Activity Reports (july, 2010)

“JF STANDARD FOR JAPANESE-LANGUAGE EDUCATION 2010” Is Released

Since its establishment in 1972, the Japan Foundation (hereafter referred to as “JF” ) has been promoting Japanese-language education overseas. As the demands and methods for Japanese-language education become diversified, JF has been engaged in the development of “JF STANDARD FOR JAPANESE-LANGUAGE EDUCATION” (hereafter referred to as “JF Standard” ) since 2005, and “JF STANDARD FOR JAPANESE-LANGUAGE EDUCATION 2010” was released in March 2010.

The JF believes two competences are required in order to achieve mutual understanding through Japanese around the world competence in accomplishing tasks, which involves what a person can do by using Japanese, and competence in intercultural understanding, which involves understanding and respecting other cultures by expanding one's horizon through encounters with various cultures.
In order to realize “Japanese for mutual understanding,” JF has been developing “JF Standard” as a tool to help think about teaching, learning, and assessment in Japanese-language education. “JF STANDARD FOR JAPANESE-LANGUAGE EDUCATION 2010” illustrates the proficiency in Japanese by using a set of sentences that describe what the learner “can do” in Japanese, which are based on the language proficiency levels specified by CEFR*, and provides them on the website “Minna no “Can-do” Website” .

* CEFR...(Common European Framework of Reference for Languages: Learning, teaching, assessment)

By providing the same framework to describe language proficiency for various Japanese-language classrooms, learners and teachers of the Japanese language around the world can see at what level they are learning or teaching, wherever they are in the world.

For more information on “JF STANDARD FOR JAPANESE-LANGUAGE EDUCATION 2010” , please visit the following website:


Here you can see information on “JF STANDARD FOR JAPANESE-LANGUAGE EDUCATION” .


From this website, you can download the PDF version of “JF STANDARD FOR JAPANESE-LANGUAGE EDUCATION 2010” and “JF STANDARD FOR JAPANESE-LANGUAGE EDUCATION 2010 User” s Guide” (free of charge).The former Is an overview of JF Standard, which also includes a brief instruction on how to use it. The latter explains how to use JF Standard in more detail, and is intended for Japanese-language teachers.

Screen shot of JF STANDARD FOR JAPANESE-LANGUAGE EDUCATION
JF STANDARD FOR JAPANESE-LANGUAGE EDUCATION
http://jfstandard.jp



Cover of JF STANDARD FOR JAPANESE-LANGUAGE EDUCATION 2010

This new “JF STANDARD FOR JAPANESE-LANGUAGE EDUCATION 2010” describes three essential points for “Japanese for mutual understanding: “1: “JF Standard Tree” , 2: “Can-do” ; and 3: “Portfolio” .
“JF STANDARD FOR JAPANESE-LANGUAGE EDUCATION 2010” supports classroom practices using “Can-do” , such as course design, lesson planning, and teaching material development.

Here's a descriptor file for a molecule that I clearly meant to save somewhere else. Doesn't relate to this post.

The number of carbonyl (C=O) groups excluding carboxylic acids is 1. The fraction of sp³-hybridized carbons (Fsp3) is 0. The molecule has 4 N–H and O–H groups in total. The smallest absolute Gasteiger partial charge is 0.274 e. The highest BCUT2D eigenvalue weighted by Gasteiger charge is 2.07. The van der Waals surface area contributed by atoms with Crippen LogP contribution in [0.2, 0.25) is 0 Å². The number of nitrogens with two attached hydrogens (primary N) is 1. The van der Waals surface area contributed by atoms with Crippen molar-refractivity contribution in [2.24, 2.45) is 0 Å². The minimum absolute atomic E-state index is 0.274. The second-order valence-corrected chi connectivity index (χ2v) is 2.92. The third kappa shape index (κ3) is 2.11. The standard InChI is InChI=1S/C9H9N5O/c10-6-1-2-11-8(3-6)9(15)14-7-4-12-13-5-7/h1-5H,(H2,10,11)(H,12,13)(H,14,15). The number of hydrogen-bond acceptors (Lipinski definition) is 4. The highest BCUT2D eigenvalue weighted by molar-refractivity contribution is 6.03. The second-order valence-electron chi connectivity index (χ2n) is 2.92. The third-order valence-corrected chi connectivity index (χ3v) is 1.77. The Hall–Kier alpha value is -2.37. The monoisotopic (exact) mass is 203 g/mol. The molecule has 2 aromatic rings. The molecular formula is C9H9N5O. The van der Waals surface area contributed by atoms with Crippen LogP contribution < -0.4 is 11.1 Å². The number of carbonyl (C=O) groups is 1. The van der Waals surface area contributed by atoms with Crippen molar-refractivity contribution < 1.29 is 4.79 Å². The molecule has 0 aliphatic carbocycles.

Illustrations of JF Standard Tree
JF Standard Tree

1. “JF Standard Tree” depicts the relationship between communicative language activities and communicative language competences as a tree. It is useful for finding out what the learners can or want to do using Japanese and what kind of language competences ( lexical, grammatical, sociolinguistic, etc.) are required.



Fig. Six Levels of Language Proficiency
Six Levels of Language Proficiency

2. Can-do is a set of sentences that describe what the learner “can do” in Japanese, using CEFR” s six levels of language proficiency. The six levels are divided into “Basic User” (A1 and A2), “Independent User” (B1 and B2) and “Proficient User” (C1 and C2). It is useful for thinking about Japanese learning in terms of what the learner can do by using what they have learned, instead of how much grammar or how many Japanese words and kanji characters the learner knows. In the database of “Can-do” called Minna no Can-do Website (which will be explained below), users can search for “Can-do” by different language activities or by proficiency levels.



Icon of folder

3. Portfolio is a tool to record and preserve each learner” s learning process. Also, by assessing achievements and reflecting on the records of their linguistic and cultural experiences, the learners” competences in accomplishing tasks and intercultural understanding can be nurtured. If learners move to different places for going to colleges, studying abroad, or employment, they can communicate what they have achieved and their proficiency accurately.


Minna no “Can-do” Website

As explained above in 2, this is a database of “Can-do” sentences that describes what and how well the learner can do in Japanese. It supports the classroom practices using “Can-do” , such as course design, lesson planning, and teaching material development. User registration is required, but the user can log into the website with the ID and password for “Minna no Kyozai” Website.
As of May 2010, all 493 CEFR Can-do for six levels, and 173 JF Can-do for two levels (A2 and B1), the latter of which the JF created based on the CEFR, are in the database. JF Can-do for A1 and B2 levels will be added by the end of FY 2010.

Fig. Minna no “Can-do” site
Minna no “Can-do” site
http://jfstandard.jp/cando

By using feedback from the users, the JF will enrich the “Minna no “Can-do” Website” , develop teaching materials, collect examples of educational practices based on JF Standard, and enhance the contents of JF Standard itself


Research and Development Section,
The Japan Foundation Japanese-language Institute, Urawa

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